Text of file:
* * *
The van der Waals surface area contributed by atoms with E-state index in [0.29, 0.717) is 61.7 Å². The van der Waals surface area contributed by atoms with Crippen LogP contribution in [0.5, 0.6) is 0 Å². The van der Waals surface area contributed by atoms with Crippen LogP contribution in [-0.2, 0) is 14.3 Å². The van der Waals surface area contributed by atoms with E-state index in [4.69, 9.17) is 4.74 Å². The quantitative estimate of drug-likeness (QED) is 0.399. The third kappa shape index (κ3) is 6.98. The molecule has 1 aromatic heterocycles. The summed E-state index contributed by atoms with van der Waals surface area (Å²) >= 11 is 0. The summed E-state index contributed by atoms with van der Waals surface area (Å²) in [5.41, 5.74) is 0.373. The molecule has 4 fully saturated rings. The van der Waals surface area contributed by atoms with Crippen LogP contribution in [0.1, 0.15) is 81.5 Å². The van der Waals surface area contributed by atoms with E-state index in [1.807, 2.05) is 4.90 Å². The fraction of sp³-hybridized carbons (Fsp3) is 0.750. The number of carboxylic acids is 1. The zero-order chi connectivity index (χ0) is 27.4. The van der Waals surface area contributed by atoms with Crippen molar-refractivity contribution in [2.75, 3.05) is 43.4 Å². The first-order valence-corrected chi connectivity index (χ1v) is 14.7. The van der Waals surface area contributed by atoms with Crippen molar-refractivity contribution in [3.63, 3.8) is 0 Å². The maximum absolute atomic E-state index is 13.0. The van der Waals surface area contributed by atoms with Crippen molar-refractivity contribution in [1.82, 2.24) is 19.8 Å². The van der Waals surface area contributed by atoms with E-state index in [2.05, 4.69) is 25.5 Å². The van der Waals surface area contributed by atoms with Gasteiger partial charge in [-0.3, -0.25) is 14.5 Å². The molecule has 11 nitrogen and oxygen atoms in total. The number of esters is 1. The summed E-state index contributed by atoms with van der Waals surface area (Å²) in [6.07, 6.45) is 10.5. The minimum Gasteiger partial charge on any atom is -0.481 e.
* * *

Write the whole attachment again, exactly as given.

The van der Waals surface area contributed by atoms with E-state index in [0.29, 0.717) is 61.7 Å². The van der Waals surface area contributed by atoms with Crippen LogP contribution in [0.5, 0.6) is 0 Å². The van der Waals surface area contributed by atoms with Crippen LogP contribution in [-0.2, 0) is 14.3 Å². The van der Waals surface area contributed by atoms with E-state index in [4.69, 9.17) is 4.74 Å². The quantitative estimate of drug-likeness (QED) is 0.399. The third kappa shape index (κ3) is 6.98. The molecule has 1 aromatic heterocycles. The summed E-state index contributed by atoms with van der Waals surface area (Å²) >= 11 is 0. The summed E-state index contributed by atoms with van der Waals surface area (Å²) in [5.41, 5.74) is 0.373. The molecule has 4 fully saturated rings. The van der Waals surface area contributed by atoms with Crippen LogP contribution in [0.1, 0.15) is 81.5 Å². The van der Waals surface area contributed by atoms with E-state index in [1.807, 2.05) is 4.90 Å². The fraction of sp³-hybridized carbons (Fsp3) is 0.750. The number of carboxylic acids is 1. The zero-order chi connectivity index (χ0) is 27.4. The van der Waals surface area contributed by atoms with Crippen molar-refractivity contribution in [2.75, 3.05) is 43.4 Å². The first-order valence-corrected chi connectivity index (χ1v) is 14.7. The van der Waals surface area contributed by atoms with Crippen molar-refractivity contribution in [3.63, 3.8) is 0 Å². The maximum absolute atomic E-state index is 13.0. The van der Waals surface area contributed by atoms with Crippen molar-refractivity contribution in [1.82, 2.24) is 19.8 Å². The van der Waals surface area contributed by atoms with E-state index in [2.05, 4.69) is 25.5 Å². The van der Waals surface area contributed by atoms with Gasteiger partial charge in [-0.3, -0.25) is 14.5 Å². The molecule has 11 nitrogen and oxygen atoms in total. The number of esters is 1. The summed E-state index contributed by atoms with van der Waals surface area (Å²) in [6.07, 6.45) is 10.5. The minimum Gasteiger partial charge on any atom is -0.481 e.